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I HATE that, I laid a perfectly glass final clear coat on a TR6. I could not believe I personally shot that coat, just walked around and around the car till I decided to close the shop so nothing could happen. Came out the next morning and there were living flies all over stuck like flypaper in the clear coat. I had to sand the entire coat off. Unfortunately, I think that is the answer you were hoping not to get.

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post #5 of 17 (permalink) Old 05-25-2019, 12:02 PM Thread Starter
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I have a quart of slow activator on order and slow urethane reducer. Comments on this particular paint recommended shooting it 3 to 1 to 1 to thin it so it will flow out better. To make my solvent pop worse my reducer was mid temp also.



I figured I would be wet sanding it down but I am not sure what grit range I should use for this. The finest I have right now is 400.


My other challenge I just discovered is that my tight tolerance rear fiberglass bumper looks like somebody blasted it with air soft bb's. It came out of the mold that way. I didn't see it much until I got the epoxy on it.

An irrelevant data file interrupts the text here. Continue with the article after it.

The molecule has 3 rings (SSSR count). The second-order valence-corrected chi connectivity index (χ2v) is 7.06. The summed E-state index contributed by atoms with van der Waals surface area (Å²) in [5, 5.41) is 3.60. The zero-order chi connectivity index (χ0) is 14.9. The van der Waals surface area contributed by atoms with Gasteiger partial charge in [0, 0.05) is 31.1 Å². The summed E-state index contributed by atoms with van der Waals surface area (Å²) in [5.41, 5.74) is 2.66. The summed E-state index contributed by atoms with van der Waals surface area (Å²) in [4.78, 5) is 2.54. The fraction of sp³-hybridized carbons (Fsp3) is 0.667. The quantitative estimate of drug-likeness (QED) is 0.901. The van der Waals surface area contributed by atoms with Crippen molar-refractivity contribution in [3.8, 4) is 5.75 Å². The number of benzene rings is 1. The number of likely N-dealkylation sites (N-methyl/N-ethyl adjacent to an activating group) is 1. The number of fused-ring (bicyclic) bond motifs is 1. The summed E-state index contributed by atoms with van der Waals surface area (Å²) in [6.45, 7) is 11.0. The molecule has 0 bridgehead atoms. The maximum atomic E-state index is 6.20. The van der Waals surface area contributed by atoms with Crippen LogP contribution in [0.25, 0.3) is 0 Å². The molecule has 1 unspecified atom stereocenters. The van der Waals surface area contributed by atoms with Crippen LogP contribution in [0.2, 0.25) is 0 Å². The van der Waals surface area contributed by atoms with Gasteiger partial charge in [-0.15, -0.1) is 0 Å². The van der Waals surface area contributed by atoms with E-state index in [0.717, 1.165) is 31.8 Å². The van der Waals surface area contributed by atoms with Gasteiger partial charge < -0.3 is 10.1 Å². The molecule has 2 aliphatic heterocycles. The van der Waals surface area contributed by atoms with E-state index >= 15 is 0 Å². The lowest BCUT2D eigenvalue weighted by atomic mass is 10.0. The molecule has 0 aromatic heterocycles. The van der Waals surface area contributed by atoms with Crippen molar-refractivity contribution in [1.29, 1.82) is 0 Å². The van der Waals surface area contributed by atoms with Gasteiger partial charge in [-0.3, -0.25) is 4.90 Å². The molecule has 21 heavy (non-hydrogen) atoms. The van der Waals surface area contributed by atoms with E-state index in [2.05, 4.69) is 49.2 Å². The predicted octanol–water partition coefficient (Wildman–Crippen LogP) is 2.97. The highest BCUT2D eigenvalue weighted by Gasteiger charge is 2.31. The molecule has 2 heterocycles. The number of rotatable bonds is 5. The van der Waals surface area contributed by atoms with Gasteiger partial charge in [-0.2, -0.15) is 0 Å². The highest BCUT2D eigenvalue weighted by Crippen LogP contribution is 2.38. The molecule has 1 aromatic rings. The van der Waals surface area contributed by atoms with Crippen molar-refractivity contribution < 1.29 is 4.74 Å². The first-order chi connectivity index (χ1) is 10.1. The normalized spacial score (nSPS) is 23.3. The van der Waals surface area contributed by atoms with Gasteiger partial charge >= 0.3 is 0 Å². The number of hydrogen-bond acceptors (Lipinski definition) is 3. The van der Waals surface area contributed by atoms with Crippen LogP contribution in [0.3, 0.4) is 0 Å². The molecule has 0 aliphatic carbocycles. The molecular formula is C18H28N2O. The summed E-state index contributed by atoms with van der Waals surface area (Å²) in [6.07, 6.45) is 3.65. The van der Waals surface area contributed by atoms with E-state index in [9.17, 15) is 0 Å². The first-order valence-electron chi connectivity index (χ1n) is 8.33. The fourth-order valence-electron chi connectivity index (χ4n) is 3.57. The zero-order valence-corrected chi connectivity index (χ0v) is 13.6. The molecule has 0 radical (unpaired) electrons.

Would I be able to smooth that out with filler primer or should I just skim coat the entire thing with 2 part glazing putty? I have some that is very nice and creamy that I picked up.


65 2+2, 331, C4 presently apart for complete a restore
1979 Ford F150 custom, 302, C4, AC, tilt wheel, main transportation

Last edited by macstang; 05-25-2019 at 12:07 PM.
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post #6 of 17 (permalink) Old 05-25-2019, 12:34 PM
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If the divots aren't deep, you can try the glazing putty. Which bumper did you go with? I have the Maier one, The fiberglass is good but the mounting is not to my liking. It also had a scooped out area in the center, near where the gas cap is. I filled it in.

John

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'14 SHO with most all the bells and whistles. Stock for now.
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post #7 of 17 (permalink) Old 05-25-2019, 01:32 PM Thread Starter